Yesterday, an Amsterdam appeals court ruled against Russia. The court says a trove of historical treasures stored at a Dutch museum must be returned to Ukraine instead of Crimea, calling them “part of the cultural heritage of the Ukrainian state.”
Ukrainian President Volodymyr Zelenskyy is welcoming the decision as a victory for his country. He commented on Twitter, praising “the long-awaited victory.” He says he is “grateful to the court for a fair decision.”
Russian officials and lawmakers aren’t quite so thrilled. They vow to appeal to the Dutch Supreme Court.
Yesterday’s judgment upheld a lower court’s ruling. It is the latest development in a lengthy—and bitter—legal tug-of-war.
Pursuit of earthly treasure can greatly distress people. God’s word advises “Do not lay up for yourselves treasures on Earth . . . but lay up for yourselves treasures in heaven. . . . For where your treasure is, there your heart will be also.” (Matthew 6:19-21)
The historical treasure dispute stems from Russia’s annexation of Crimea. In 2014, Russia invaded the Crimean Peninsula and took it from Ukraine. The seizure happened just a month after the Allard Pierson Museum in Amsterdam opened the “Crimea—Gold and Secrets of the Black Sea” exhibition.
The Russian invasion sparked global outrage—and a dispute over where to return the borrowed treasures. For the past seven years, Amsterdam has stored the exhibits pending a solution to the squabble.
Nearly five years ago, an Amsterdam court ruled that the objects must be returned to Ukraine and not to the four museums in Crimea that loaned them out. At the time, the court didn’t rule on the actual ownership of the approximately 300 artifacts. Instead, the Dutch court said that the issue must be resolved by a Ukrainian court.
Among the most stunning objects in the exhibition are a solid gold Scythian helmet from the fourth century B.C. and a golden neck ornament from the second century A.D. The two weigh more than two pounds each.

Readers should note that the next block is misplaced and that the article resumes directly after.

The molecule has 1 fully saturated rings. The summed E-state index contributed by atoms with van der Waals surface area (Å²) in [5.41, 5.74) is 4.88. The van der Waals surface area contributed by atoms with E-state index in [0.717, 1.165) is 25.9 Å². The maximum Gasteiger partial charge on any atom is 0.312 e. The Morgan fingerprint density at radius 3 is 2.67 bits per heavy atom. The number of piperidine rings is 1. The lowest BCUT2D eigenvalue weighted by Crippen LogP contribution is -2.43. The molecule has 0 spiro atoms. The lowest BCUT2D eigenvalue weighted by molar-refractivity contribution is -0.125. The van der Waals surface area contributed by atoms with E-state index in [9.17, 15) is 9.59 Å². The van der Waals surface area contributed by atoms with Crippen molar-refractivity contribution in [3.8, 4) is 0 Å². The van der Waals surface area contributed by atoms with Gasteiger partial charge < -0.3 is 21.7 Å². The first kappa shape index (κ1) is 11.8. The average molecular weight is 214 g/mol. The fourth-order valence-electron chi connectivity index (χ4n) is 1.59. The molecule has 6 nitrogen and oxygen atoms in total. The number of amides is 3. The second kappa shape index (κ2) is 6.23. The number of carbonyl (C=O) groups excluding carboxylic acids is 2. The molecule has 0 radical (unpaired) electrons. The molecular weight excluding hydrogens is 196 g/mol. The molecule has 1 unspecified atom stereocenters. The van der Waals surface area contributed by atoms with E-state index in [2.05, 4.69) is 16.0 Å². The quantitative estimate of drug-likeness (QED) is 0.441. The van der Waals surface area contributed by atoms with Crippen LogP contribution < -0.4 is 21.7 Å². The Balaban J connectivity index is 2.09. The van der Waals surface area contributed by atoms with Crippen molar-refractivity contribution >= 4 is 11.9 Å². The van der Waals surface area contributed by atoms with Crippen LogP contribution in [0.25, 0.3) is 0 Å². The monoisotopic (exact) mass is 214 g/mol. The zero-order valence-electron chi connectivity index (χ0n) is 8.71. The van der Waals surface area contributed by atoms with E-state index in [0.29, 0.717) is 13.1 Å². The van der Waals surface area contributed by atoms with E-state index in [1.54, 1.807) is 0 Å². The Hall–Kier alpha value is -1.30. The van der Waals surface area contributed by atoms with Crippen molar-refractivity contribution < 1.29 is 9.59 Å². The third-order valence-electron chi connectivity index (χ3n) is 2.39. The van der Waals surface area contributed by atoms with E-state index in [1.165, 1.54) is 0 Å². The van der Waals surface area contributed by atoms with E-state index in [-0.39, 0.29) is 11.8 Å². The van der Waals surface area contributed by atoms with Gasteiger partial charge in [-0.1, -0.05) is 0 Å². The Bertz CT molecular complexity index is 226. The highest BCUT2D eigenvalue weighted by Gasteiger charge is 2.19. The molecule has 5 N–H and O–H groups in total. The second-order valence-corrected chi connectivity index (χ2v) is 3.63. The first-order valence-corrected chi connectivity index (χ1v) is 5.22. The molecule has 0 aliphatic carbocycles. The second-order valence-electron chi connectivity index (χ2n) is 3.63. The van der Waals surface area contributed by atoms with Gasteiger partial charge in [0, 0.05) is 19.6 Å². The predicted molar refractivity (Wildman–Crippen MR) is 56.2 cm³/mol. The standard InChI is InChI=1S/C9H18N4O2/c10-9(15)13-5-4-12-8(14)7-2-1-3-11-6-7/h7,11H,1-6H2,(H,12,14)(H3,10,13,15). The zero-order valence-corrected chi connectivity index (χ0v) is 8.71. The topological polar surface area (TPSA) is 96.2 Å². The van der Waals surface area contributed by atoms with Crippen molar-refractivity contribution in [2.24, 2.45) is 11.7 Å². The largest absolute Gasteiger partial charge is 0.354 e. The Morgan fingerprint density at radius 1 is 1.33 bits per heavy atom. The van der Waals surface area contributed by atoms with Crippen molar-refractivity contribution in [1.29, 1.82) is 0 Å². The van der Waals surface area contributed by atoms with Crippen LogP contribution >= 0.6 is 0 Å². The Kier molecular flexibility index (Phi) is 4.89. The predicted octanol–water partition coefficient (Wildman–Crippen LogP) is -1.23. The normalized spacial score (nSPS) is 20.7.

“We always regain what’s ours,” Zelenskyy tweeted. “After the ‘Scythian gold,’ we’ll return Crimea.”
Kremlin spokesman Dmitry Peskov wouldn’t comment when asked about the ruling.
Andrei Malgin, director of the Crimean museum, expressed outrage.
“I lack words to express my indignation and anger,” Malgin says. He described the Dutch court’s verdict as a “manifestation of double standards and a show of contempt for the cultural heritage of the people of Crimea.”
Tuesday’s ruling admits that the trove originates from Crimea and therefore “may be considered part of Crimean cultural heritage.” However, it goes on to say that the artifacts “are part of the cultural heritage of the Ukrainian State” as it has existed since independence in 1991.
Further, the court says that “the cultural interest that lies in preserving the museum pieces is a public interest of the Ukrainian State that carries great weight.” The court also took into account a 1995 Ukraine law that provides protection for artifacts.
“Even if the museum pieces continue to exist and stay undamaged, the Law on Museums has the purpose of preventing museum pieces such as these from leaving the Ukrainian State’s sphere of influence. There is a present danger of this occurring,” the court says. The reference probably implies that Russia would likely take the trove should it be returned.
Alexei Levykin, the head of Moscow’s State Historical Museum, charges that the ruling “violated the basic principle of the international exchange of museum exhibits, saying the items should return to the museum where they were taken from.”
He insists that “biased court verdicts like that will effectively paralyze museum exchanges.”
(A Scythian gold helmet from the fourth century B.C. sits on display as part of an exhibit at Allard Pierson historical museum in Amsterdam. AP/Peter Dejong)